What lenders look for in a secondary residence: 

  • You must live in the home for some of the year 
  • No one else can claim the home as a primary residence
  • Generally, the home must be located more than 50 miles from your primary residence
  • The home can’t be under a rental, timeshare, or property management agreement 
  • The home should be available year-round for your exclusive use and enjoyment
  • Only 1-unit homes are eligible to be classified as secondary residences

If you purchase a secondary residence as a vacation home or getaway, you could find yourself on the hook for higher interest rates if it’s too close to your primary residence. Both the IRS and your lender could consider a property close to your primary residence as an investment property so a secondary residence should be seen as a vacation home—further than 50 miles from your primary residence. 

You might be able to rent your secondary residence out some of the time, but to avoid the higher tax bill and loan rates, you’ll need to make sure that the home is available to you, and you only, for the bulk of the year. 

Taxes on a secondary residence

Since an official secondary residence is still, primarily, enjoyed by you and you alone, the loan terms and taxes are very similar, though your lender may want to see a very high credit score and a large amount of cash on hand to handle two mortgages. 

Just like with your primary residence, your mortgage interest is deductible on your secondary residence up to the first $1 million or $750,000 depending on when you purchased it. 

Property taxes, meanwhile, are deductible from your federal tax return but only up to a total of $10,000 across all your properties. So what you may make up for in deductions on your mortgage interest, you may end up spending on property taxes if you pay more than $10,000 total across more than one property. That can really add up. Make sure you do those calculations when you buy to make sure that your total property tax bill won’t exceed your annual tax budget.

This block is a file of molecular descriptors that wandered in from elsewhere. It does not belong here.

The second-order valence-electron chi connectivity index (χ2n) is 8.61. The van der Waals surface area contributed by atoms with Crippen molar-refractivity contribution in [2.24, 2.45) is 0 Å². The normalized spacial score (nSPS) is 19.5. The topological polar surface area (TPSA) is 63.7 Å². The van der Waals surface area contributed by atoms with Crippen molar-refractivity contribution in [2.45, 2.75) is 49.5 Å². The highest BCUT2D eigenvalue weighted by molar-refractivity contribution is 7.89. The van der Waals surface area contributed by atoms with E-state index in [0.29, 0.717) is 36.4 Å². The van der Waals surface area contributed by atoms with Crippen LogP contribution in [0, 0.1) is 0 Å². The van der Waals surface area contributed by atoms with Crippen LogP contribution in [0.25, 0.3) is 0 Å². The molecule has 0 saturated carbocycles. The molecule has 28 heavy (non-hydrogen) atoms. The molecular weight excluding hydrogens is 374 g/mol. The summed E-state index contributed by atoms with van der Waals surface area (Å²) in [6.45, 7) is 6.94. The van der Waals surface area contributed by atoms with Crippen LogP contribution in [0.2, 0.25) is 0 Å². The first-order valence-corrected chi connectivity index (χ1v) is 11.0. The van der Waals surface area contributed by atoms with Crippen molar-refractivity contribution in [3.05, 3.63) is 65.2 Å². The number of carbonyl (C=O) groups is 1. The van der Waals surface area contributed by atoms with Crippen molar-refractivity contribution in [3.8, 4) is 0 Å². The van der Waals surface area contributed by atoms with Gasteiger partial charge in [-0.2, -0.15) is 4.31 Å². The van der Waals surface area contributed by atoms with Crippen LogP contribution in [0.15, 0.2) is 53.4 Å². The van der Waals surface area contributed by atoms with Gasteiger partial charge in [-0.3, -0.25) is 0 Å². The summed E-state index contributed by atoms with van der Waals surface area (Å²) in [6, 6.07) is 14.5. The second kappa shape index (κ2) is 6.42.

brown brick house near green trees under blue sky during daytime
Secondary residences are not the same as investment properties. They are still mostly used by you and not rented out for the bulk of the year.

Investment property 

An investment property is a home that you plan to use for income, whether through long-term leases, short-term vacation rentals, or planning to flip it and resell it quickly. Because they’re considered riskier than primary and secondary residences, they usually have the highest interest rates and down payments. You’ll also need to show your ability to pay for multiple months. 

Investment properties can be any type of home, including townhomes, condos, single-family, and more. Plus, investment properties can include commercial and residential hybrids. 

What lenders look for in an investment property:

  • You plan on having someone else occupy the home as their primary residence, such as a tenant or a family member; 
  • Or you plan on renting it as a short-term rental
  • You plan to flip it for a profit

Because you’ll be making income from the property, your lender may consider that when reviewing your loan and provide you with lower rates based on your projected earnings.